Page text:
Next, I’ll cut copy from longer sentences and phrases to form concise messaging (i.e., “tightening it up,” if you will) without detracting from its overall meaning.
Let’s review an example:
The increasing complexities inherent in today’s business world demand a mastery of communications to excel operational efficiencies across an enterprise in order for intended recipients to necessitate the requisite understanding of a product’s functions, features and benefits.
Which could be rewritten simpler as:
It’s important for B2B marketers to convey messaging in the most effective manner possible in order for it be fully understood by its intended audience.
In my (albeit humble) professional opinion, there’s absolutely no reason to generate copy simply for the sake of hitting a predetermined word count when you can succinctly convey the message in fewer words. As has been covered in this very blog space before, Americans’ attention spans are getting shorter. Messaging of all types and genres are vying for reader attention and engagement; marketers are constantly devising ways to entice readers. But when readers do engage, how long are they staying on that URL? Verbose copy or lengthy introductory paragraphs that bury story leads are akin to giving a lost traveler a map that’s written in a foreign language: it might eventually be helpful — but they also may consider it’s just not worth their time or effort to try.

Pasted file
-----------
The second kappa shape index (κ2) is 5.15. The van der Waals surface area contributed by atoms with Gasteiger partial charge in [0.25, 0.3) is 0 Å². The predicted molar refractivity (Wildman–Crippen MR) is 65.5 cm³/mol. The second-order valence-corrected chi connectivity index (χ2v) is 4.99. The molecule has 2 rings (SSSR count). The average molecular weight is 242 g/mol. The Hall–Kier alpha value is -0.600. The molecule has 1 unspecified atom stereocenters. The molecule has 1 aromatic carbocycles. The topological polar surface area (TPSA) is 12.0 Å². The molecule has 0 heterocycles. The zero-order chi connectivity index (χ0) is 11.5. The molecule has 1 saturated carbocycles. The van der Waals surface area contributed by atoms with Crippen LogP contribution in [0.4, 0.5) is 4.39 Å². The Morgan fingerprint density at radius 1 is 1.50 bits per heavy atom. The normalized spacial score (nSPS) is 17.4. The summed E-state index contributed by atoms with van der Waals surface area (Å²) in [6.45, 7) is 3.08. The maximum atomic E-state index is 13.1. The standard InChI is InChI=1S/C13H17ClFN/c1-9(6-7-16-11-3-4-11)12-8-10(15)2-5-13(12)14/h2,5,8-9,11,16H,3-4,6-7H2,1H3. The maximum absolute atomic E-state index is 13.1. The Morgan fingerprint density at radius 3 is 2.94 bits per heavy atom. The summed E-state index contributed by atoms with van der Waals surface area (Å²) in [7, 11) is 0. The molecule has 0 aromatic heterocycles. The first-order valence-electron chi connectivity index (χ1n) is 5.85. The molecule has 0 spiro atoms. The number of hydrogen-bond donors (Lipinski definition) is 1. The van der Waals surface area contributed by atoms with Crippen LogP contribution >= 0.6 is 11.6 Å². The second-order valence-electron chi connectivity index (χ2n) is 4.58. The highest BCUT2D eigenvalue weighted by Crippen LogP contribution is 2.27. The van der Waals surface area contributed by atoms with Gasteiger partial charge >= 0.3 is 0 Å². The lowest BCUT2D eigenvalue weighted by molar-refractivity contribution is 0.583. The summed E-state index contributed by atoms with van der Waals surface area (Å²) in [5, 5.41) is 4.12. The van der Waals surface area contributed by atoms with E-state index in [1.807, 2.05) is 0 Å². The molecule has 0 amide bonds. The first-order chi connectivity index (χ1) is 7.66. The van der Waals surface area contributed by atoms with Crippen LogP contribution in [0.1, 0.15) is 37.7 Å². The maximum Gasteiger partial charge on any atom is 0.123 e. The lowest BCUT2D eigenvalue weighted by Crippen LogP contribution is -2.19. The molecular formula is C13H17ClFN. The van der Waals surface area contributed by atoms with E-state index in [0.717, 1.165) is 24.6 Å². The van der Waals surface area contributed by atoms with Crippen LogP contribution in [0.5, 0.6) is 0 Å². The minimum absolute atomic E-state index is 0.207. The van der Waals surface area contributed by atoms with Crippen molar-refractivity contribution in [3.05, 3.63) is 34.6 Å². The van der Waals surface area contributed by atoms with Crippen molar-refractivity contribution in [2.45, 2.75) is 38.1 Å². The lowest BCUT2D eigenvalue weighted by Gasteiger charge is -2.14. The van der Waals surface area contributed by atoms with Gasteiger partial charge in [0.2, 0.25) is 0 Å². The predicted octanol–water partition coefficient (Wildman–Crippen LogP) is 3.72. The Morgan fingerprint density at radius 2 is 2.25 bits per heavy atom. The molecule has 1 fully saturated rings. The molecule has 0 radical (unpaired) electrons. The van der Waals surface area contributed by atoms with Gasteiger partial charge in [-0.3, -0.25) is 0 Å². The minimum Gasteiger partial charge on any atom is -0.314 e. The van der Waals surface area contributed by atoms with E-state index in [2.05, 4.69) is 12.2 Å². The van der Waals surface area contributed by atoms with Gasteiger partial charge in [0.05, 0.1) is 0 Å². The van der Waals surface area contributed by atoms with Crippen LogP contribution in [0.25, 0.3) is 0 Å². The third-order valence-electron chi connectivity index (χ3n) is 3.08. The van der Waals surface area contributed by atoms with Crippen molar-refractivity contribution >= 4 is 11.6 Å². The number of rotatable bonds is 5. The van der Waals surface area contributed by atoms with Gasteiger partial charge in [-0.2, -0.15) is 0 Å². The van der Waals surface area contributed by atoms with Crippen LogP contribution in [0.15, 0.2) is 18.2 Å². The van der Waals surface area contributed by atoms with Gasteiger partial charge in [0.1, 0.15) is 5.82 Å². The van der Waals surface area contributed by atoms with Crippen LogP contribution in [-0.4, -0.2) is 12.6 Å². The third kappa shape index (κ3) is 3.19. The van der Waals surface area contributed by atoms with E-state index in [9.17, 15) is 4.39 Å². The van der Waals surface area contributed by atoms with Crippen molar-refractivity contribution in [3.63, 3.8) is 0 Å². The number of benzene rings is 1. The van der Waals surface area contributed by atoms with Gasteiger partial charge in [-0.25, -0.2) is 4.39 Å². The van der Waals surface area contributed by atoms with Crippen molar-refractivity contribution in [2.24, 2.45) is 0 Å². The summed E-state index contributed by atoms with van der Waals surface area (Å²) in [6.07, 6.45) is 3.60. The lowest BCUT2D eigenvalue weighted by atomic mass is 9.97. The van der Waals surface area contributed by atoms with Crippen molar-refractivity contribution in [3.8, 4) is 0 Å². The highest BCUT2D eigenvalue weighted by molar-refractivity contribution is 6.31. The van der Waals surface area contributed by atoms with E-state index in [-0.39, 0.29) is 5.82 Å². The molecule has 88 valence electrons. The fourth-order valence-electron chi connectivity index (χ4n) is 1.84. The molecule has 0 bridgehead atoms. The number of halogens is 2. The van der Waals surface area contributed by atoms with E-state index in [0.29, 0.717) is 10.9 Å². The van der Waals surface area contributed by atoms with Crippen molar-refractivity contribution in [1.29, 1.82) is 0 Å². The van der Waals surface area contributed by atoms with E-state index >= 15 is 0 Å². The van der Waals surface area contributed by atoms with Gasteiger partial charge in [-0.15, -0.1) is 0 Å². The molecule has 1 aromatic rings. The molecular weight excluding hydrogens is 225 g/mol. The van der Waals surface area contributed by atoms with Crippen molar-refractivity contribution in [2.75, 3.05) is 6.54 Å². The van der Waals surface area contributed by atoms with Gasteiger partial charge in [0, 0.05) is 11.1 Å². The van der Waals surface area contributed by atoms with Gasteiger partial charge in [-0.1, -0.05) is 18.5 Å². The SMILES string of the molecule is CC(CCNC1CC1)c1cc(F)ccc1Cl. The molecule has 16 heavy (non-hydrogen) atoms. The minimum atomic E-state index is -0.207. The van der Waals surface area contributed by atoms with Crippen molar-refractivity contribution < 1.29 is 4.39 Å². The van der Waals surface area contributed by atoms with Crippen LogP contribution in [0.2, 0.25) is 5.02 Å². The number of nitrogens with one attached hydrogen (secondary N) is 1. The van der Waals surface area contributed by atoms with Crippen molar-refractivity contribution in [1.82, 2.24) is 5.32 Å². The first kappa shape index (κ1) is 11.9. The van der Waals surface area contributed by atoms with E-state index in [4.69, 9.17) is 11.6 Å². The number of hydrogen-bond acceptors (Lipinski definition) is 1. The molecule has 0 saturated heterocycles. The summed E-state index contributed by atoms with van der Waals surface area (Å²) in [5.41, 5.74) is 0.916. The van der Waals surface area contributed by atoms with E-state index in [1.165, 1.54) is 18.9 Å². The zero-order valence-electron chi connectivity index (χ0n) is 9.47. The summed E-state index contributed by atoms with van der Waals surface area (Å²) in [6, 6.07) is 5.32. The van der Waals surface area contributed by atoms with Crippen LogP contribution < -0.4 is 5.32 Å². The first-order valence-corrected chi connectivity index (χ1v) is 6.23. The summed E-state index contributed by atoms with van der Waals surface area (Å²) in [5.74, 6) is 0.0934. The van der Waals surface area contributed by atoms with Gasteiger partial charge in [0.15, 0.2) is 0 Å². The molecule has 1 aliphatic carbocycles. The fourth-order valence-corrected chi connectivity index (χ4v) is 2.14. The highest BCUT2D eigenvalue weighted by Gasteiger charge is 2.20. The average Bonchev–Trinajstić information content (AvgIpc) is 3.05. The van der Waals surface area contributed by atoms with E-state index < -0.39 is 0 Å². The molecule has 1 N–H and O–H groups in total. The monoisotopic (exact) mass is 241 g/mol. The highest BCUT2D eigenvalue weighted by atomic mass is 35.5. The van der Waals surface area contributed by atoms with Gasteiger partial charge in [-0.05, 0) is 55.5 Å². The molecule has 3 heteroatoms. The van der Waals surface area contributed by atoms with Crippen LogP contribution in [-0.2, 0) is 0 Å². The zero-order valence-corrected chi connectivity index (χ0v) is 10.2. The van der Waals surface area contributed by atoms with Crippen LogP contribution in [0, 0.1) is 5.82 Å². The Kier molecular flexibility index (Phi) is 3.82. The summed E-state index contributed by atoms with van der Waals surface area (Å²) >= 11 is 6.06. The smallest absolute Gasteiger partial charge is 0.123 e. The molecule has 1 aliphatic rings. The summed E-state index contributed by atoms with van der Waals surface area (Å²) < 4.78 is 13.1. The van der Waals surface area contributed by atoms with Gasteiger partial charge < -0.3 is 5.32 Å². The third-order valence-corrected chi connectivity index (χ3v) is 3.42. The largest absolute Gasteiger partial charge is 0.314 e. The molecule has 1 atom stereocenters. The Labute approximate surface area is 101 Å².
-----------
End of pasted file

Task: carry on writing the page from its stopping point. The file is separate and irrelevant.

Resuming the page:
My point is this: in a world where time is money, a good editor who can “make it read better” can increase your content ROI simply by trimming some of your FAT.